Chris Blattman

IPA’s weekly links


Guest post by Jeff Mosenkis of Innovations for Poverty Action.


  • In The New Yorker, John Cassidy reviews a new free online open-source economics textbook, The Economy. From an international collaboration of economists, it focuses on newer, post-financial crisis ways of thinking about and teaching economics.
  • Case Western economist Justin Gallagher documents the bizarre fight he went through to get one research group at the University of Texas to turn over the public state data set it was holding, including a Freedom of Information request compelling them to turn it over. That research group was the only repository of data (the state had wiped many of its records after turning it over), and uses it to produce a number of publications.
  • Some people say that you only learn about your own culture when you’ve been somewhere else. Former NPR East Africa correspondent Gregory Warner and his wife, novelist Sana Krasikov, talk to parenting/family podcast The Longest Shortest Time about readjusting to the U.S. with a 5-year old son who’d only known life in Nairobi. He discovered American kids had a concept of “personal space” that didn’t make sense to him, and also had difficulty with learning how the Kenyan style of sharing (where kids would treat property much more communally, walking out of a friend’s house with their toy), differs from the U.S. implicit concept of sharing (getting your share, and then voluntarily deciding to offer some to others). Web or “Bubble Boy” episode from Apple.
  • In a clever design, Blair, Littman, and Paluck had two versions of a film produced in Nigeria, one with and one without the actors reporting corruption. They then had staff of a survey firm pose as film promoters, distributing copies to local film sellers in randomly selected communities with instructions to give them away to customers. The film distribution was followed by a text message campaign, and resulted in boosted corruption reports, and changed attitudes toward corruption as measured in surveys.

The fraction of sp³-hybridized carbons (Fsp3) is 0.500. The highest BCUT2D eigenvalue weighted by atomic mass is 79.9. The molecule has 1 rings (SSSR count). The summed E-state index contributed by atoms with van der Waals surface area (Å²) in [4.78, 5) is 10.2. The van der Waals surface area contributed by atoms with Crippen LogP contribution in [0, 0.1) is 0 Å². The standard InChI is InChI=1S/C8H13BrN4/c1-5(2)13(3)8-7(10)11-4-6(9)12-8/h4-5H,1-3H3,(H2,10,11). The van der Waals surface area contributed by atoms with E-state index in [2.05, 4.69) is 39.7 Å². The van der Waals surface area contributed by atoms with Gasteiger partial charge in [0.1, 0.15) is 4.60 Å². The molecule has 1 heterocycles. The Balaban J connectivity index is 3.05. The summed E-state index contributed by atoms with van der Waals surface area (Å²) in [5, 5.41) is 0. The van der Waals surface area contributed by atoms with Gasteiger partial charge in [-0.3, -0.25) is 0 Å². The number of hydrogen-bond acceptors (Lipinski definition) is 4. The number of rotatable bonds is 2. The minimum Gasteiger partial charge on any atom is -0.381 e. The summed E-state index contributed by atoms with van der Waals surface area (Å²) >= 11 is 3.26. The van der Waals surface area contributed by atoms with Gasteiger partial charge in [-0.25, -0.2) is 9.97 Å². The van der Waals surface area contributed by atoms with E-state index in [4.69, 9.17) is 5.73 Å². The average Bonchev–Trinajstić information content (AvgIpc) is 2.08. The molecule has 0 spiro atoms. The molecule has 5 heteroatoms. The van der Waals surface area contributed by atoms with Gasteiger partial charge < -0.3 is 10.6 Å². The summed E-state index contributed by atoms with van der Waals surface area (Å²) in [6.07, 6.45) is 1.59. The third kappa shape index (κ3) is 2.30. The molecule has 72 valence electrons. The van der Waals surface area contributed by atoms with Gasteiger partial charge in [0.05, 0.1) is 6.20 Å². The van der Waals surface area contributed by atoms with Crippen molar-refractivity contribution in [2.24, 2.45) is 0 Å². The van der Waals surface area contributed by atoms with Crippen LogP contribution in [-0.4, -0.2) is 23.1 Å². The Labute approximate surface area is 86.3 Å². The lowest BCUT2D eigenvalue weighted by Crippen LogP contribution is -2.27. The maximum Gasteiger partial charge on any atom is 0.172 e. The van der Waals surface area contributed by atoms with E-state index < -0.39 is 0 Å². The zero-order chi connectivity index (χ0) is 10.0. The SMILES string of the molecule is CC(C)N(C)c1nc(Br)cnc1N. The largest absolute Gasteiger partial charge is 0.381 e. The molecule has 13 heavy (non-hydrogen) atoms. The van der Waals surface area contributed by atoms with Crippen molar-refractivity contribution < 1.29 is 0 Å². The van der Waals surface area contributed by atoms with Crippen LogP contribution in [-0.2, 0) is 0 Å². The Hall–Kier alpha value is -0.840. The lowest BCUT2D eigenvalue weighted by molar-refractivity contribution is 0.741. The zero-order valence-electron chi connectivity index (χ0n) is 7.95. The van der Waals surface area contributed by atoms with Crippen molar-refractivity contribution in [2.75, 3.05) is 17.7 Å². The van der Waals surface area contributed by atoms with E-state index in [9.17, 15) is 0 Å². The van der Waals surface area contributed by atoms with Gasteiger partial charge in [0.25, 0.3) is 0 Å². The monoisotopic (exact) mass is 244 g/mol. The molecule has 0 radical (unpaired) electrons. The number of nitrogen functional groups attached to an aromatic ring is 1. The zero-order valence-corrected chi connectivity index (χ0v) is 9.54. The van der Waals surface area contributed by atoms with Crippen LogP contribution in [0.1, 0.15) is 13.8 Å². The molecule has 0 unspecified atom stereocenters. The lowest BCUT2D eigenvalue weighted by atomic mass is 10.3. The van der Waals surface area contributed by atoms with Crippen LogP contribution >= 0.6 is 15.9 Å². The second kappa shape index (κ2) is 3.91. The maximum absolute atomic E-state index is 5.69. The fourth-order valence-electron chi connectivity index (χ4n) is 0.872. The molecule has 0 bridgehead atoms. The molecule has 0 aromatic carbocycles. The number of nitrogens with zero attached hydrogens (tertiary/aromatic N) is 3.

• It’s been reported in the past that the CIA’s ruse to find Bin Laden involving collecting DNA with a fake vaccination campaign led to a backlash against vaccinations in Pakistan. Now the measures are in, Martinez-Bravo and Stegmann find a one standard deviation increase in support for an Islamist party in a region is associated with a 9-13% decline in immunization rates after the vaccine ruse was reported.

And finally someone’s put all that inequality research to good use and calculated the gender inequality of likes on Tinder:

It was determined that the bottom 80% of men (in terms of attractiveness) are competing for the bottom 22% of women and the top 78% of women are competing for the top 20% of men. The Gini coefficient for the Tinder economy based on “like” percentages was calculated to be 0.58. This means that the Tinder economy has more inequality than 95.1% of all the world’s national economies. In addition, it was determined that a man of average attractiveness would be “liked” by approximately 0.87% (1 in 115) of women on Tinder.


(Image credit above)

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